“He had kept the truth from his mind a long time, but that morning it had forced its way to him with an aspect that brooked no denial that this time it was not just changes that were coming in his world, that all his world lay open and defenceless, conquered and surrendered, doomed so far as he could see, root and branch, scale and form alike, to change.”
H G Wells
Coronavirus (COVID-19) has provided an enormous shock to our way of life and economy. It’s still unfolding, and the consequences are unclear and uncertain. But is driving change in a crisis possible – or even desirable?
We are all struggling to find a new normal, and for many of us, that may be a long way off. We are focused on enduring or surviving the next few days, weeks and months alongside levels of uncertainty and unpredictability that many of us have not experienced in our lifetimes.
Driving change in a crisis | could our new normal be more sustainable?
Yet amongst this turmoil, there also seems to be a growing recognition that life after COVID-19, should that be possible, could and must be different. That we must be able to use this crisis as the impetus to work towards more resilient, sustainable and capable societies.
Does our current situation provide the conditions for improving life and building a better world?
Many people in sustainability, development, health and related fields have been calling for action to re-align the way we organise and run industries, societies and economies to better support health, wellbeing and a thriving natural world.
Will crisis allow change?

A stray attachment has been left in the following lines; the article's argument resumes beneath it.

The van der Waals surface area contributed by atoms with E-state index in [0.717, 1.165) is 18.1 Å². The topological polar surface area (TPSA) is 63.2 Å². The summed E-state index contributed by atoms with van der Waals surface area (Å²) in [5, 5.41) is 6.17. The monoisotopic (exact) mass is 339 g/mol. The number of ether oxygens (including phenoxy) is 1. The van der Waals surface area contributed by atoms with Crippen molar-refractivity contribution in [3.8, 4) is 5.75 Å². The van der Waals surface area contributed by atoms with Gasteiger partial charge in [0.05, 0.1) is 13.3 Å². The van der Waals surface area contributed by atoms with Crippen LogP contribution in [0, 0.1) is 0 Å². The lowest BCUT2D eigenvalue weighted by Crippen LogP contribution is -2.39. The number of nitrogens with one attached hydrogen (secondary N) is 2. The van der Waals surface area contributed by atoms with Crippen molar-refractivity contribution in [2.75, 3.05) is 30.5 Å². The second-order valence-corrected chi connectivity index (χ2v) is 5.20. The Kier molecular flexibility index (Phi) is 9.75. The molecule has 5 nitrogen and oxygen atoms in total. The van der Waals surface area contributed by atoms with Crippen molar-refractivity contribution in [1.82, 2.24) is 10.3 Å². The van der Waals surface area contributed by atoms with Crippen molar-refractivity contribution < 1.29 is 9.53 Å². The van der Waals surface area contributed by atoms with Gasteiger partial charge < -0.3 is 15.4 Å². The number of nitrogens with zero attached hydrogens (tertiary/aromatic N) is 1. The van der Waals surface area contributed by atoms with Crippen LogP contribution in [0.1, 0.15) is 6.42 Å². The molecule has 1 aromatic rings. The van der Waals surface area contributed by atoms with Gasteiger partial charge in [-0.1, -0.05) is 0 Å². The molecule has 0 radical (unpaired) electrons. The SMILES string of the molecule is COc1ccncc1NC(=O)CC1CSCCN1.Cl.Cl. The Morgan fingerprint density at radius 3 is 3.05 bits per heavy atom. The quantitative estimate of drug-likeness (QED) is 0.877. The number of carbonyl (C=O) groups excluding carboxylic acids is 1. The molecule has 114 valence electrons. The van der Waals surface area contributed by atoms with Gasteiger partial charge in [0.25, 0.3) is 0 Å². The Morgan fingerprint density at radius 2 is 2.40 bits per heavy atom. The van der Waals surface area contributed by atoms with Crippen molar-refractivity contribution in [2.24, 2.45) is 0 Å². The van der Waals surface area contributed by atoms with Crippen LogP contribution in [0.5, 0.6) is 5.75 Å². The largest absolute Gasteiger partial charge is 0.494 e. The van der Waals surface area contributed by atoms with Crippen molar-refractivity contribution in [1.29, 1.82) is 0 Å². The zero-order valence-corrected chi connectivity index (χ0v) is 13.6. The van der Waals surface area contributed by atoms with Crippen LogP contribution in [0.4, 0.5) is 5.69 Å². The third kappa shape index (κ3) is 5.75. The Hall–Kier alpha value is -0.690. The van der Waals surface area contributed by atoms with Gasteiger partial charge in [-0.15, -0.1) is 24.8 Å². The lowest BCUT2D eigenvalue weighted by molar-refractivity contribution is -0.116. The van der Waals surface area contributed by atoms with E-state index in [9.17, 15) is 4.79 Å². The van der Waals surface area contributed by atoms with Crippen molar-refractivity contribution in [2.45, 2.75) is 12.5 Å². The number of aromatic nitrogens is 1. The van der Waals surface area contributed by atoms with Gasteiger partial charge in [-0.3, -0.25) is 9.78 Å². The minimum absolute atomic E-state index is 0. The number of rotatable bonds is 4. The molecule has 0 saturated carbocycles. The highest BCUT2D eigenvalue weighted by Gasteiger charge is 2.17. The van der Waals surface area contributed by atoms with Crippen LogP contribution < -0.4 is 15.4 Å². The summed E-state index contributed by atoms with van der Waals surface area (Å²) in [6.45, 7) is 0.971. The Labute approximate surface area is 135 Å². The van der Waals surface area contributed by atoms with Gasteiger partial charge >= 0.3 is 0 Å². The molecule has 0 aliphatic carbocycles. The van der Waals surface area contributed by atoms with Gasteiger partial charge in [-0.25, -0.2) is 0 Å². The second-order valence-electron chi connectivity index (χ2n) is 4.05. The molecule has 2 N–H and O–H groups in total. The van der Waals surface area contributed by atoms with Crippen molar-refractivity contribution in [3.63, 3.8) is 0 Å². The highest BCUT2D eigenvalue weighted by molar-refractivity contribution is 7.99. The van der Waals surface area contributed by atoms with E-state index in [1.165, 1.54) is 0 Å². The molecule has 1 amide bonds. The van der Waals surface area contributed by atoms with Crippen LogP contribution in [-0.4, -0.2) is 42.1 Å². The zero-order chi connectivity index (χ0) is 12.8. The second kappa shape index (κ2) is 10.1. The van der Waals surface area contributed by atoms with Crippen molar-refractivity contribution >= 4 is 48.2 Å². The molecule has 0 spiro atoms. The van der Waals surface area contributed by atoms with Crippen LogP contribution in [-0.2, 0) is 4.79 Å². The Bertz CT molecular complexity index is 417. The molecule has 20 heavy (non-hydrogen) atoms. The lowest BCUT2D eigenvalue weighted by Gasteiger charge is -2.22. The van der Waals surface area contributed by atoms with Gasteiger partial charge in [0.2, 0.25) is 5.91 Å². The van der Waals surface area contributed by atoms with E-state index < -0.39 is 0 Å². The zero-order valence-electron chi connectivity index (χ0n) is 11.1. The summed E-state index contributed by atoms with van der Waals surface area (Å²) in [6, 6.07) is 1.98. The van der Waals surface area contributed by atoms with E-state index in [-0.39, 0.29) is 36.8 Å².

Will the COVID-19 disaster provide the impetus or shock needed to drive change?
At least three elements are needed to drive widespread or transformative social change:
- A strong case, need and desire for change.
- A triggering factor or shock to enable it.
- The capability (through vision. structures, governance, technology & practical solutions) to build momentum for change.
I’ve long believed we have the capability to build a more sustainable, healthy and thriving world.
What we’ve lacked (I mean collectively – and not as an accusation) is making sustainability (and everything that entails) a sufficiently high enough priority in decision making, product development, policy, technology and the economy and economic decisions.
If like me you’ve studied sustainability, you’ll know that what’s in store in the longer term if we fail to change direction will have far greater consequences than COVID-19. We need transformative change in business and society – to remove the drivers and causes of negative impacts and to build resilience in our supply chains, climate, social structures and economies.
A hopeful agenda
But it’s not all gloom or avoiding dire consequences.
I believe driving change in a crisis is both possible and desirable. Fixing sustainability issues will bring huge social and economic gains, broadening markets and possibilities where we decouple activity from impacts.
This might just be the time to push for a more sustainable world, one that meets more people’s real needs – and those of future generations.
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